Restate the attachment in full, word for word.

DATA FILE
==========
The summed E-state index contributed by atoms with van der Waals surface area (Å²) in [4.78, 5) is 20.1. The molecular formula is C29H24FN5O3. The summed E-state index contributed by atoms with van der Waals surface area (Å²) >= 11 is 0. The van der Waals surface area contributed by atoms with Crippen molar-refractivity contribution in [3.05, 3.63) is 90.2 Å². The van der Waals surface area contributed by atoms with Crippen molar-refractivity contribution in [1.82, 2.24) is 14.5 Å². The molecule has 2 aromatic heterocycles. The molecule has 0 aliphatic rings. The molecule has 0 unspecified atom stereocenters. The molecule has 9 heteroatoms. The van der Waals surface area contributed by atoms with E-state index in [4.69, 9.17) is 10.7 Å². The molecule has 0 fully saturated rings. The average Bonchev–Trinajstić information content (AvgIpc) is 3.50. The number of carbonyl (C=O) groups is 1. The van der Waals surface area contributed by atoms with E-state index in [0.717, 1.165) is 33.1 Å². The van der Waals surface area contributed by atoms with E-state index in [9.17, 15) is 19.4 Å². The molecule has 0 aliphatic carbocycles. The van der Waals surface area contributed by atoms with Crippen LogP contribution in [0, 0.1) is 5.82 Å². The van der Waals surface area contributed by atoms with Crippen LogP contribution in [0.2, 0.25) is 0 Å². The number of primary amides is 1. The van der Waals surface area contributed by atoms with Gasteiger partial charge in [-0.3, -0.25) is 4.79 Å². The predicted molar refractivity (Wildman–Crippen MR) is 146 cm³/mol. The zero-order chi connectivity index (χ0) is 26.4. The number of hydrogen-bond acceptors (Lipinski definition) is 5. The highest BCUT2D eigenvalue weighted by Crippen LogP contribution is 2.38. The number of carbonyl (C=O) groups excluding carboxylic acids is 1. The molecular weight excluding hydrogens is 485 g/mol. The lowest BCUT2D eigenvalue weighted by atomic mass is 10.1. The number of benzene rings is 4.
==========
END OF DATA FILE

The summed E-state index contributed by atoms with van der Waals surface area (Å²) in [4.78, 5) is 20.1. The molecular formula is C29H24FN5O3. The summed E-state index contributed by atoms with van der Waals surface area (Å²) >= 11 is 0. The van der Waals surface area contributed by atoms with Crippen molar-refractivity contribution in [3.05, 3.63) is 90.2 Å². The van der Waals surface area contributed by atoms with Crippen molar-refractivity contribution in [1.82, 2.24) is 14.5 Å². The molecule has 2 aromatic heterocycles. The molecule has 0 aliphatic rings. The molecule has 0 unspecified atom stereocenters. The molecule has 9 heteroatoms. The van der Waals surface area contributed by atoms with E-state index in [4.69, 9.17) is 10.7 Å². The molecule has 0 fully saturated rings. The average Bonchev–Trinajstić information content (AvgIpc) is 3.50. The number of carbonyl (C=O) groups is 1. The van der Waals surface area contributed by atoms with E-state index in [0.717, 1.165) is 33.1 Å². The van der Waals surface area contributed by atoms with E-state index in [9.17, 15) is 19.4 Å². The molecule has 0 aliphatic carbocycles. The van der Waals surface area contributed by atoms with Crippen LogP contribution in [0, 0.1) is 5.82 Å². The van der Waals surface area contributed by atoms with Crippen LogP contribution in [0.2, 0.25) is 0 Å². The number of primary amides is 1. The van der Waals surface area contributed by atoms with Gasteiger partial charge in [-0.3, -0.25) is 4.79 Å². The predicted molar refractivity (Wildman–Crippen MR) is 146 cm³/mol. The zero-order chi connectivity index (χ0) is 26.4. The number of hydrogen-bond acceptors (Lipinski definition) is 5. The highest BCUT2D eigenvalue weighted by Crippen LogP contribution is 2.38. The number of carbonyl (C=O) groups excluding carboxylic acids is 1. The molecular weight excluding hydrogens is 485 g/mol. The lowest BCUT2D eigenvalue weighted by atomic mass is 10.1. The number of benzene rings is 4.